I feel a little guilty writing up Combat Rock when I haven’t yet listened hard to all of its songs, because the Clash always deserve the benefit of the doubt and certainly earned the right to a thoughtful listening. But just a little. Simply put, Combat Rock isn’t up to the same standards as the Clash’s first three records (viz. the UK version of The Clash, Give ‘Em Enough Rope, and London Calling). At twelve songs, it is at least more concise and therefore more manageable than their fourth (the originally six-sided Sandinista!) – but still packs too much of the unremarkable.

Still, the Clash’s 1982 effort is by no means a bad record. In fact, it boasts at least a couple of darn good, fun songs and at least half of the rest is pretty decent. Top two on my list are ‘Should I Stay or Should I Go’ and ‘Rock the Casbah’. The former is not a typical Clash song, if you think of such a creature as boasting intelligent and/or lyrics; in fact, the lyrics are as stoopid as they come. Sample verse:

Darling you got to let me know
Should I stay or should I go?
If you say that you are mine
I’ll be here ’til the end of time
So you got to let me know
Should I stay or should I go?

The brilliance of ‘Should I Stay or Should I Go’ is in the music and the performance. Its appeal is thoroughly visceral: Mick Jones whoops his way through the song, accompanied by heavily fuzzed bass line and guitar riffs and resounding drum beats, and backing vocals by Joe Strummer in Ecuadorian Spanish, just for fun. The simplest of tunes with the simplest of sentiments, but it WORKS, and apparently to great effect when Levi’s used the song to advertise jeans a decade later, causing it to belatedly shoot up the charts. (Or so Wikipedia tells me; Combat Rock was released in the year before I was born and I was nine when ‘Should I Stay or Should I Go’ enjoyed its renaissance.)

‘Rock the Casbah’ is a hilarious political fantasy and more in the Clash’s usual mould. But the tune and instrumentation are, unusually, written by drummer Topper Headon rather than Mick Jones, and consequently rather new-wave-dance-floor-friendly. Legend has it that, in response to the Ayatollah Khomeini’s decision to ban rock music in Iran, Strummer wrote a song imagining the people’s defiance of the ban. But he peppered it with a mish-mash of cultural references from all over the Middle East and North Africa to eliminate the specificity and gleefully hollered his way through it.

Now the king told the boogie-men
‘You have to let that raga drop’
The oil down the desert way
Has been shakin’ to the top

By order of the prophet
We ban that boogie sound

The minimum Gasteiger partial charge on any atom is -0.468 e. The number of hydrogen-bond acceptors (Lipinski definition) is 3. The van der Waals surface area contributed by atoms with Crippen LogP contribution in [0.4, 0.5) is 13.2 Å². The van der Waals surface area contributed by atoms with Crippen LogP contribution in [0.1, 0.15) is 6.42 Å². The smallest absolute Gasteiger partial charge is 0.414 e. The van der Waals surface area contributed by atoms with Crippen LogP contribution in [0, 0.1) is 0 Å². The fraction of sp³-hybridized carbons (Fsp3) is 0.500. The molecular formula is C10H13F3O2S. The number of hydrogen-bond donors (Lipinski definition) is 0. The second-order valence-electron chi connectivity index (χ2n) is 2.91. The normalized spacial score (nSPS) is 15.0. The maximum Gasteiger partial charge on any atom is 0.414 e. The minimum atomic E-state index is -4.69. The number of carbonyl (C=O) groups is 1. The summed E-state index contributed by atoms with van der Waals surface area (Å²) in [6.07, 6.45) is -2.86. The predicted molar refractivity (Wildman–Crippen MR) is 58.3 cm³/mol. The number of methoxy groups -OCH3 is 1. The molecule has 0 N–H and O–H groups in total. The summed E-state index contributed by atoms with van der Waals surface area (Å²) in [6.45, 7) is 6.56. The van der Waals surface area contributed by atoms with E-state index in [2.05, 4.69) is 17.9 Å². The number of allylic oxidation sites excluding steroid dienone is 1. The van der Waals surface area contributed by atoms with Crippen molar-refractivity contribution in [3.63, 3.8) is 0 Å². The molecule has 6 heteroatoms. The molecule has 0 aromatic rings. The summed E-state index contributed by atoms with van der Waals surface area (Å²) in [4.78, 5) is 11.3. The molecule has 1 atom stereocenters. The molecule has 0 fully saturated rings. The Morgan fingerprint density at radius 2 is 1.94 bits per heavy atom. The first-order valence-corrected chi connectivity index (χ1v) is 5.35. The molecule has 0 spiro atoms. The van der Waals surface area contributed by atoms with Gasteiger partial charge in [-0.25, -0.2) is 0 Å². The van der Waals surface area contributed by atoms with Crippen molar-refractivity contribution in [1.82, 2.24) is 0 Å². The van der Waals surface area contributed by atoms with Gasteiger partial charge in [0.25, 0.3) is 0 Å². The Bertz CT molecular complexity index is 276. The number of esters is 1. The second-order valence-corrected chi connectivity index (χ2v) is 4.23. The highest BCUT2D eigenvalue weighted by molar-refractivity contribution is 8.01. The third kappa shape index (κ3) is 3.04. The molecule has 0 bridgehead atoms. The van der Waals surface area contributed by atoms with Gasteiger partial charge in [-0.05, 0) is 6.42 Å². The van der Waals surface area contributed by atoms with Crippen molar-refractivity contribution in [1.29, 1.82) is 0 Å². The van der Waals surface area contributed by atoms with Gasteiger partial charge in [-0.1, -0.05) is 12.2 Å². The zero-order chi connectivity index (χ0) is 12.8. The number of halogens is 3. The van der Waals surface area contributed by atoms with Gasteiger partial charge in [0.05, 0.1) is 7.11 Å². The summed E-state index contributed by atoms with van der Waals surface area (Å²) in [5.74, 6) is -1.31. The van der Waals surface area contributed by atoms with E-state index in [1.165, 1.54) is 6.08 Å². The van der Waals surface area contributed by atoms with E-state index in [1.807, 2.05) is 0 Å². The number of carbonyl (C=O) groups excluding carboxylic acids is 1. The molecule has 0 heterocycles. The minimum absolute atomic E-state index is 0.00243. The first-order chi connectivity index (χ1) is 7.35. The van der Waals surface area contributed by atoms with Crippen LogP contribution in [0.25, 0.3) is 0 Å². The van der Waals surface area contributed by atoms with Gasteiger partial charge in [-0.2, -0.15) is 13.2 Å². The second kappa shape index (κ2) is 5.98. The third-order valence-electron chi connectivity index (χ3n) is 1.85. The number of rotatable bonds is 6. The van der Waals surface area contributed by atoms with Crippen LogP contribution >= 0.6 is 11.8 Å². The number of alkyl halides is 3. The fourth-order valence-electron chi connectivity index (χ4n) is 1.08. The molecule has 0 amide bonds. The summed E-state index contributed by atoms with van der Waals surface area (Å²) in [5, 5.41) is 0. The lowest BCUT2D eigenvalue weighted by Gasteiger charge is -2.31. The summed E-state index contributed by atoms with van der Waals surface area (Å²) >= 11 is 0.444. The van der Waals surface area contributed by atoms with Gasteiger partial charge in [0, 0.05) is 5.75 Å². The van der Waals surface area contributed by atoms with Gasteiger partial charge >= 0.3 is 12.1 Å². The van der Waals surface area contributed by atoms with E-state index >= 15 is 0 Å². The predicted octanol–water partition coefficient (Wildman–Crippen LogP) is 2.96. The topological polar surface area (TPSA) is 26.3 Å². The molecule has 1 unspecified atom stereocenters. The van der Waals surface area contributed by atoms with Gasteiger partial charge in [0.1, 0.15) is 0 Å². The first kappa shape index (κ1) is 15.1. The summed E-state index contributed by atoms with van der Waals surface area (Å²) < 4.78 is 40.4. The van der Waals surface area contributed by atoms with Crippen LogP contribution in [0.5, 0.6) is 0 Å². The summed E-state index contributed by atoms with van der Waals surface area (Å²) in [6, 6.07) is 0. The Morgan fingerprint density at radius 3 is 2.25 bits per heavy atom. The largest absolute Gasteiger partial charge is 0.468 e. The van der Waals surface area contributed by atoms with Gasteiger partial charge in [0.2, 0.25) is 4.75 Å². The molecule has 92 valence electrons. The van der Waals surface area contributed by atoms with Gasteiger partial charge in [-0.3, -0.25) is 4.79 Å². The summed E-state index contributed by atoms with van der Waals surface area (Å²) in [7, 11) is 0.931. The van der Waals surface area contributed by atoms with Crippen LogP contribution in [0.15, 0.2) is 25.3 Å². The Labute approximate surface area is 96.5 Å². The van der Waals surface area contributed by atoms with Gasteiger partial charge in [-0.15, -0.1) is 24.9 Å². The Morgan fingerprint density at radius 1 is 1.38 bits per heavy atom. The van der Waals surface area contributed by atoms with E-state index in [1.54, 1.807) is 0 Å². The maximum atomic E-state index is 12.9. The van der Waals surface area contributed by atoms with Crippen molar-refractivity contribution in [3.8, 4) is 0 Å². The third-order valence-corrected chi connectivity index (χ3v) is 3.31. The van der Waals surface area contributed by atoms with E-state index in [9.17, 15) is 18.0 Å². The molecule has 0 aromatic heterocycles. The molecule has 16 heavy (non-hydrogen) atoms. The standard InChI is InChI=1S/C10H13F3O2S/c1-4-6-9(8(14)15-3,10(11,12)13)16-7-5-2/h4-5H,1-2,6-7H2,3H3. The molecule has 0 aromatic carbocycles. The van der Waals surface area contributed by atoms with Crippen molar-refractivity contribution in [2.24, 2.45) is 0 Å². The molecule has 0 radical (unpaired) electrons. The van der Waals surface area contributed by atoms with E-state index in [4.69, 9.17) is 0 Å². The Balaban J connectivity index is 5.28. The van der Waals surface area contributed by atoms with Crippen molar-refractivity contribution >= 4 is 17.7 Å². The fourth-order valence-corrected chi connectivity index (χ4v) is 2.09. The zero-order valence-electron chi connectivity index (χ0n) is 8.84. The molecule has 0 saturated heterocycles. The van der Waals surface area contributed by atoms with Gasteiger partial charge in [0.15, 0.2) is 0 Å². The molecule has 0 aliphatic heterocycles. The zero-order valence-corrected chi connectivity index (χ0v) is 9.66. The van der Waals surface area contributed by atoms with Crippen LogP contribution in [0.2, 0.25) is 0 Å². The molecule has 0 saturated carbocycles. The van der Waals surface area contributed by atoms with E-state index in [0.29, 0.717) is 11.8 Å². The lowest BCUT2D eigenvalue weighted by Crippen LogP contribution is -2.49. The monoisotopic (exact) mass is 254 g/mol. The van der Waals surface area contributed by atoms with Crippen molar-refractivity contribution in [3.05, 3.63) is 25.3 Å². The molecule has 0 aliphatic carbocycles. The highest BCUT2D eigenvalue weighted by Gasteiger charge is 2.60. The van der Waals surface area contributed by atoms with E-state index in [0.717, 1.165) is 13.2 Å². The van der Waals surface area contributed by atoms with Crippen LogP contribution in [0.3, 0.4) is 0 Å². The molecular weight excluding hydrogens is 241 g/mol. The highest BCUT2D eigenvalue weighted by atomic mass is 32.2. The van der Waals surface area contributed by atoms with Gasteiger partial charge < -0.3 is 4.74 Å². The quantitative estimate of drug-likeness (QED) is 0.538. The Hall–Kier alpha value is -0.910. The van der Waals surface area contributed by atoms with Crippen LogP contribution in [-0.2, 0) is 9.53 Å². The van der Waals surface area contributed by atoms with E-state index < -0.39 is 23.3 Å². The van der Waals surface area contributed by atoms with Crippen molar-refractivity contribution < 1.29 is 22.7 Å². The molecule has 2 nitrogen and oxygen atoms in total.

Degenerate the faithful
With that crazy Casbah sound
But the Bedouin they brought out the electric camel drum
The local guitar picker got his guitar picking thumb
As soon as the sharif cleared the square
They began to wail

The king called up his jet fighters
He said ‘You better earn your pay
Drop your bombs between the minarets
Down the Casbah way’
As soon as the sharif was chauffeured out of there
The jet pilots tuned to the cockpit radio blare
As soon as the sharif was out of their hair
The jet pilots wailed…

Sharif don’t like it
Rockin’ the Casbah
Rock the Casbah

(He thinks it’s not kosher!)

Of course, in horrifyingly typical fashion, conservatives latched on to that one line ‘Drop your bombs between the minarets’ and practically christened ‘Rock the Casbah’ soundtrack to the 1990s Gulf war. Never mind the Clash’s hopes for the peoples of the Middle East to be united by rock music, as depicted on the single cover. Just look at the Arab and the Hasidic Jew boogie-ing together and see if you can help smiling. Almost three decades on, it still isn’t much more than fantasy…

While I was very amused by the mix of cultural references in ‘Rock the Casbah’, the mix-up in ‘Straight to Hell’ actually irked me at first, perhaps because this one is meant to be serious. I applaud Strummer’s concern for the plight of the ‘Amerasian’ babies of the Vietnam War who were abandoned by their soldier fathers when they returned to the US – but the only Asian culture in which ‘san’ is used as an honorific is Japanese. Oh, I suppose I’m picking nits, but for me, the error detracts from Strummer’s otherwise sophisticated rendering of immigrant hopes and dilemmas in several different contexts.

Wanna join in a chorus
Of the Amerasian blues?
When it’s Christmas out in Ho Chi Minh City
Kiddie say ‘Papa Papa Papa Papa Papa -san take me home’
See me got photo photo photograph of you and Mamma Mamma Mamma-san
Of you and Mamma Mamma Mamma-san
Lemme tell ya ‘bout your blood, bamboo kid:
It ain’t Coca-Cola, it’s rice

Straight to hell, boys
Go straight to hell, boys
Oh Papa-san
Please take me home
Oh Papa-san
Everybody they wanna go home
So Mamma-san says

Can you cough it up loud and strong?
The immigrants
They wanna sing all night long
It could be anywhere
Most likely could be any frontier
Any hemisphere
No man’s land
There ain’t no asylum here
King Solomon he never lived round here

The music of ‘Straight to Hell’ pulses with an insistent slow drum beat, guitar strokes and mournful, siren-like, Oriental-sounding violin melody. It’s merely memorable here, but was sampled cleverly, and to stunningly gorgeous effect, by M.I.A. in the song ‘Paper Planes’ off her recent album Kala. To be honest, it was ‘Paper Planes’ – which, aptly enough, also dealt with the travails of with immigration – that made me give ‘Straight to Hell’ another chance. It’s still not my favourite, but the general consensus is that it’s one of the Clash’s major songs.

So… depending on who you are, Combat Rock has either two or three classic songs. Maybe not enough to make a classic record, but when the good songs are so good, still a worthy record.